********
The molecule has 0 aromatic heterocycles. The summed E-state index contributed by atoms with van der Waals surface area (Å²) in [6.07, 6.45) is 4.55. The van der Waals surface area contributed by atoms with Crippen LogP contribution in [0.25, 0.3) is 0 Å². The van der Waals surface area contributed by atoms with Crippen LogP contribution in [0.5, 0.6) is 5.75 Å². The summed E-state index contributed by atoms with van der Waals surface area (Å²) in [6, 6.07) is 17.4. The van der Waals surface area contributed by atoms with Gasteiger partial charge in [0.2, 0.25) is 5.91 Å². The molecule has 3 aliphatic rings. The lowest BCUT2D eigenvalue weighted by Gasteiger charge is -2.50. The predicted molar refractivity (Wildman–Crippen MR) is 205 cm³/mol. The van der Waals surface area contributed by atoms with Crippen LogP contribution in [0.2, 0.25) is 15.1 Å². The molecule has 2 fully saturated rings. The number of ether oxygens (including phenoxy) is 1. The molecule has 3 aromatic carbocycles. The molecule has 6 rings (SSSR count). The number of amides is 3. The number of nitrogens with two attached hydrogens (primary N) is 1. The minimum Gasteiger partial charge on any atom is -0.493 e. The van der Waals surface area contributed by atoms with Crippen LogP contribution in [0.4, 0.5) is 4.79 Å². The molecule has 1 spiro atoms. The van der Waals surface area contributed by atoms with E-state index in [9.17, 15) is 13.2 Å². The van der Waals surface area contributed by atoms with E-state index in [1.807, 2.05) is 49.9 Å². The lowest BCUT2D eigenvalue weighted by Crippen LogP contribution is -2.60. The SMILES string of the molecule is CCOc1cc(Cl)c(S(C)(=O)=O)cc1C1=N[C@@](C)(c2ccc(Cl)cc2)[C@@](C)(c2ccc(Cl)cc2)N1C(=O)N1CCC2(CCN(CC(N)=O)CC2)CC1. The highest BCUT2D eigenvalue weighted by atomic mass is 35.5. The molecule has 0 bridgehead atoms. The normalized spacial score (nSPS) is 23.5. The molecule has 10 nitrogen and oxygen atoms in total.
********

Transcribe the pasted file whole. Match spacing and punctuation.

The molecule has 0 aromatic heterocycles. The summed E-state index contributed by atoms with van der Waals surface area (Å²) in [6.07, 6.45) is 4.55. The van der Waals surface area contributed by atoms with Crippen LogP contribution in [0.25, 0.3) is 0 Å². The van der Waals surface area contributed by atoms with Crippen LogP contribution in [0.5, 0.6) is 5.75 Å². The summed E-state index contributed by atoms with van der Waals surface area (Å²) in [6, 6.07) is 17.4. The van der Waals surface area contributed by atoms with Gasteiger partial charge in [0.2, 0.25) is 5.91 Å². The molecule has 3 aliphatic rings. The lowest BCUT2D eigenvalue weighted by Gasteiger charge is -2.50. The predicted molar refractivity (Wildman–Crippen MR) is 205 cm³/mol. The van der Waals surface area contributed by atoms with Crippen LogP contribution in [0.2, 0.25) is 15.1 Å². The molecule has 2 fully saturated rings. The number of ether oxygens (including phenoxy) is 1. The molecule has 3 aromatic carbocycles. The molecule has 6 rings (SSSR count). The number of amides is 3. The number of nitrogens with two attached hydrogens (primary N) is 1. The minimum Gasteiger partial charge on any atom is -0.493 e. The van der Waals surface area contributed by atoms with Crippen LogP contribution in [0.4, 0.5) is 4.79 Å². The molecule has 1 spiro atoms. The van der Waals surface area contributed by atoms with E-state index in [9.17, 15) is 13.2 Å². The van der Waals surface area contributed by atoms with E-state index in [1.807, 2.05) is 49.9 Å². The lowest BCUT2D eigenvalue weighted by Crippen LogP contribution is -2.60. The SMILES string of the molecule is CCOc1cc(Cl)c(S(C)(=O)=O)cc1C1=N[C@@](C)(c2ccc(Cl)cc2)[C@@](C)(c2ccc(Cl)cc2)N1C(=O)N1CCC2(CCN(CC(N)=O)CC2)CC1. The highest BCUT2D eigenvalue weighted by atomic mass is 35.5. The molecule has 0 bridgehead atoms. The normalized spacial score (nSPS) is 23.5. The molecule has 10 nitrogen and oxygen atoms in total.